The Irish government should avoid any attempts to stimulate growth in the Irish economy through public spending, according to the Economic and Social Research Institute (ESRI).
The institute made its comments in its latest quarterly economic commentary.
The ESRI argues that any policy measures to promote growth should be coordinated at EU level and not undertaken by individual countries on their own.
While a stimulus package for the euro zone could greatly benefit Ireland, it warns not to try the policy at home.
History and experience, it says, show that measures to try to stimulate domestic demand for the benefit of the Irish economy have little effect.
It says that the domestic market is too small and it cautions that using any proceeds from possible state asset sales to this end would not be an efficient use of funds.
The institute said that in order to grow, the Irish economy needs competitiveness gains and export growth.
At a euro zone level, however, it calls for coordinated policies to recapitalize Europe's banks, reduce the burden of paying off debt for crisis-hit countries such as Ireland and move the economy on to a path of self-sustaining growth.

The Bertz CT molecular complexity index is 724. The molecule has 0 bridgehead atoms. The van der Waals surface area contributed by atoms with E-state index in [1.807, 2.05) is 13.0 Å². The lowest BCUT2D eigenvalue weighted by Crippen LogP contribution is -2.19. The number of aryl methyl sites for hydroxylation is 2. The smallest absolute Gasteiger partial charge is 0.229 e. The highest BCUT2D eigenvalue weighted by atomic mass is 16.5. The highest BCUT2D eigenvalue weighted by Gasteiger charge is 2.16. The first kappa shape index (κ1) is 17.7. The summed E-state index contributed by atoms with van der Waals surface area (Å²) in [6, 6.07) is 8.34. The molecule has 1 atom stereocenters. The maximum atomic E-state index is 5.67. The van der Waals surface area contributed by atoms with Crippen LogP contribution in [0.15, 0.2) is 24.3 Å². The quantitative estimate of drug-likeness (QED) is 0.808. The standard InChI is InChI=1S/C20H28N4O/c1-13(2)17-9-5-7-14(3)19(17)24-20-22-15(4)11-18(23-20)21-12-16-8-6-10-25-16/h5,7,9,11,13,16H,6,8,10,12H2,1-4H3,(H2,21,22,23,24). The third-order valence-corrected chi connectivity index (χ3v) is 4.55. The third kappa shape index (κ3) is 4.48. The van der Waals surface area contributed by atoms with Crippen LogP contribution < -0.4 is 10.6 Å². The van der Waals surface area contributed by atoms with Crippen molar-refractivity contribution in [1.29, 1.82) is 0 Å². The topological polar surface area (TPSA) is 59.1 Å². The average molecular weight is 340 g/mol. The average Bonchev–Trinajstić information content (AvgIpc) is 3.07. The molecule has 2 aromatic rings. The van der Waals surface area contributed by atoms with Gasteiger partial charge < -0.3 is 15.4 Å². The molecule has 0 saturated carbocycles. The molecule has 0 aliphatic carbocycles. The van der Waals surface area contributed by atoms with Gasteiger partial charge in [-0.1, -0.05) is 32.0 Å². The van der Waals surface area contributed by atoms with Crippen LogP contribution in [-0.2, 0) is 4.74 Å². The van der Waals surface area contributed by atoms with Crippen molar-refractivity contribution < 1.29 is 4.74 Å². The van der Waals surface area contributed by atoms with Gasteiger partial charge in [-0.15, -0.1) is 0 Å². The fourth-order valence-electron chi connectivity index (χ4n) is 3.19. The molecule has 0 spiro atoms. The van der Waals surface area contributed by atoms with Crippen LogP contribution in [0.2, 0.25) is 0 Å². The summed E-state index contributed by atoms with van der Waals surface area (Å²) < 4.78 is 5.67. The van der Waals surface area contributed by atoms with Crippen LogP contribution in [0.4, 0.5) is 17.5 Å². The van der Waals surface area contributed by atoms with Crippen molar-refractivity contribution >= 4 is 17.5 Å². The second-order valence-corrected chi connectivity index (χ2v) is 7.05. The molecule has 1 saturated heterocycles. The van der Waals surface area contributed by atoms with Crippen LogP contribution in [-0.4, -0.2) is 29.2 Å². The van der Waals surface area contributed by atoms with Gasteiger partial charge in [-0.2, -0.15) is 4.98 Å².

In the absence of that, the think-tank predicts zero growth in the euro zone this year and little next year. This has resulted in it paring back its forecasts for Irish growth too. The ESRI now expects economic output, or GDP growth, of just 0.6% this year compared to its previous forecast of 0.9% and 2.2% in 2013.
The institute also said that employment will continue to fall and it predicts an annual average unemployment rate of 14.9% for 2012. It says that unemployment will continue to remain high next year, with a rate of 14.7% predicted.
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